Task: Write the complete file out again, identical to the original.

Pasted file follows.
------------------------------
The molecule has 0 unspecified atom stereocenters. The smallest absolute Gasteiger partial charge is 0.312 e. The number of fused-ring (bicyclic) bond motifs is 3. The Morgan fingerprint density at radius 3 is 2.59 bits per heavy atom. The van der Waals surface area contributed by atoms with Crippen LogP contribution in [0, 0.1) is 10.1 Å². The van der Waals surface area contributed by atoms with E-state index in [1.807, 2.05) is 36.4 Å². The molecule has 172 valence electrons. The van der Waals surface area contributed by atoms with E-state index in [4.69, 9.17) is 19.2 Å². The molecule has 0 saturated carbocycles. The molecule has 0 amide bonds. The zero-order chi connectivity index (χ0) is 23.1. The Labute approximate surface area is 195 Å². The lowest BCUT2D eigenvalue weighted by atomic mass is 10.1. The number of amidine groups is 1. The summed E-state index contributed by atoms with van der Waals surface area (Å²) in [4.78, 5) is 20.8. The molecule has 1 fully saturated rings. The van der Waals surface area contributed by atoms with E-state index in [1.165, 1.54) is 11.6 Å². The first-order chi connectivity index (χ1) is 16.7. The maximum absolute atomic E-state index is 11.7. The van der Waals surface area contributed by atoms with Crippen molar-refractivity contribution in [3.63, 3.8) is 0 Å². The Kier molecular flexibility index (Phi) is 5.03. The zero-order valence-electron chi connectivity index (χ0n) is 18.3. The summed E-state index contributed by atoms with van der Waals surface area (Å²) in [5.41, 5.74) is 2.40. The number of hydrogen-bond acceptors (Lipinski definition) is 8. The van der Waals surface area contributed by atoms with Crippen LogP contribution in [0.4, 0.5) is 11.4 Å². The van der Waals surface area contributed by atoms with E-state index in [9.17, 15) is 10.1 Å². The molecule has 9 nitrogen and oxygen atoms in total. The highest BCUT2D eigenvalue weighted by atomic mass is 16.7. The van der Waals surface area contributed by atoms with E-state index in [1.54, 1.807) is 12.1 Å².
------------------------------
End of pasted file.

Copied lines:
The molecule has 0 unspecified atom stereocenters. The smallest absolute Gasteiger partial charge is 0.312 e. The number of fused-ring (bicyclic) bond motifs is 3. The Morgan fingerprint density at radius 3 is 2.59 bits per heavy atom. The van der Waals surface area contributed by atoms with Crippen LogP contribution in [0, 0.1) is 10.1 Å². The van der Waals surface area contributed by atoms with E-state index in [1.807, 2.05) is 36.4 Å². The molecule has 172 valence electrons. The van der Waals surface area contributed by atoms with E-state index in [4.69, 9.17) is 19.2 Å². The molecule has 0 saturated carbocycles. The molecule has 0 amide bonds. The zero-order chi connectivity index (χ0) is 23.1. The Labute approximate surface area is 195 Å². The lowest BCUT2D eigenvalue weighted by atomic mass is 10.1. The number of amidine groups is 1. The summed E-state index contributed by atoms with van der Waals surface area (Å²) in [4.78, 5) is 20.8. The molecule has 1 fully saturated rings. The van der Waals surface area contributed by atoms with E-state index in [1.165, 1.54) is 11.6 Å². The first-order chi connectivity index (χ1) is 16.7. The maximum absolute atomic E-state index is 11.7. The van der Waals surface area contributed by atoms with Crippen molar-refractivity contribution in [3.63, 3.8) is 0 Å². The Kier molecular flexibility index (Phi) is 5.03. The zero-order valence-electron chi connectivity index (χ0n) is 18.3. The summed E-state index contributed by atoms with van der Waals surface area (Å²) in [5.41, 5.74) is 2.40. The number of hydrogen-bond acceptors (Lipinski definition) is 8. The van der Waals surface area contributed by atoms with Crippen LogP contribution in [0.4, 0.5) is 11.4 Å². The van der Waals surface area contributed by atoms with E-state index in [9.17, 15) is 10.1 Å². The molecule has 9 nitrogen and oxygen atoms in total. The highest BCUT2D eigenvalue weighted by atomic mass is 16.7. The van der Waals surface area contributed by atoms with E-state index in [1.54, 1.807) is 12.1 Å².